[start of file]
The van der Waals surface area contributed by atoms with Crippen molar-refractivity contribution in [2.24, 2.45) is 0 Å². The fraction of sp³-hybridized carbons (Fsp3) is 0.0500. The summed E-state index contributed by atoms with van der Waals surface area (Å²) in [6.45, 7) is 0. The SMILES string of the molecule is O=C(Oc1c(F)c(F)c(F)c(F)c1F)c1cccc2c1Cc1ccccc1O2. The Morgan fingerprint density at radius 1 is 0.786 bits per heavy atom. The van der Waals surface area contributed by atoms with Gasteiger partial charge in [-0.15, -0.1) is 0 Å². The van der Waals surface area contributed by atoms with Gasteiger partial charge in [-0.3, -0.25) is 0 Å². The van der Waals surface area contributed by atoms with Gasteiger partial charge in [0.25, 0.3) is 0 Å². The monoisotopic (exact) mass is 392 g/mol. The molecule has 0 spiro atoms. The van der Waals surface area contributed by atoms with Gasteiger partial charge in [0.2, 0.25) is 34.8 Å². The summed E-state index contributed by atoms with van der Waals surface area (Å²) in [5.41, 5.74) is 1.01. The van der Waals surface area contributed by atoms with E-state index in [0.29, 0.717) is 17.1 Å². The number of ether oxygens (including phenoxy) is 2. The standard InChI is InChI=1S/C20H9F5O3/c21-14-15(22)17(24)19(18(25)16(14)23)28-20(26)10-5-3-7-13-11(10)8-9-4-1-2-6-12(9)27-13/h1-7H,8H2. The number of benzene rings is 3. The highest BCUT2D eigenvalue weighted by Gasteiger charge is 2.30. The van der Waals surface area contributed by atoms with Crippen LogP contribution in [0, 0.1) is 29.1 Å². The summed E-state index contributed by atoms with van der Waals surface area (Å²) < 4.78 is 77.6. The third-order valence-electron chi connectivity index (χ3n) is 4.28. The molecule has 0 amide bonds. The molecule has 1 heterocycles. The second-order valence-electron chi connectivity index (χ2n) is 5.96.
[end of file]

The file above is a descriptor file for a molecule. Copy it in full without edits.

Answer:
The van der Waals surface area contributed by atoms with Crippen molar-refractivity contribution in [2.24, 2.45) is 0 Å². The fraction of sp³-hybridized carbons (Fsp3) is 0.0500. The summed E-state index contributed by atoms with van der Waals surface area (Å²) in [6.45, 7) is 0. The SMILES string of the molecule is O=C(Oc1c(F)c(F)c(F)c(F)c1F)c1cccc2c1Cc1ccccc1O2. The Morgan fingerprint density at radius 1 is 0.786 bits per heavy atom. The van der Waals surface area contributed by atoms with Gasteiger partial charge in [-0.15, -0.1) is 0 Å². The van der Waals surface area contributed by atoms with Gasteiger partial charge in [-0.3, -0.25) is 0 Å². The van der Waals surface area contributed by atoms with Gasteiger partial charge in [0.25, 0.3) is 0 Å². The monoisotopic (exact) mass is 392 g/mol. The molecule has 0 spiro atoms. The van der Waals surface area contributed by atoms with Gasteiger partial charge in [0.2, 0.25) is 34.8 Å². The summed E-state index contributed by atoms with van der Waals surface area (Å²) in [5.41, 5.74) is 1.01. The van der Waals surface area contributed by atoms with E-state index in [0.29, 0.717) is 17.1 Å². The number of ether oxygens (including phenoxy) is 2. The standard InChI is InChI=1S/C20H9F5O3/c21-14-15(22)17(24)19(18(25)16(14)23)28-20(26)10-5-3-7-13-11(10)8-9-4-1-2-6-12(9)27-13/h1-7H,8H2. The number of benzene rings is 3. The highest BCUT2D eigenvalue weighted by Gasteiger charge is 2.30. The van der Waals surface area contributed by atoms with Crippen LogP contribution in [0, 0.1) is 29.1 Å². The summed E-state index contributed by atoms with van der Waals surface area (Å²) < 4.78 is 77.6. The third-order valence-electron chi connectivity index (χ3n) is 4.28. The molecule has 0 amide bonds. The molecule has 1 heterocycles. The second-order valence-electron chi connectivity index (χ2n) is 5.96.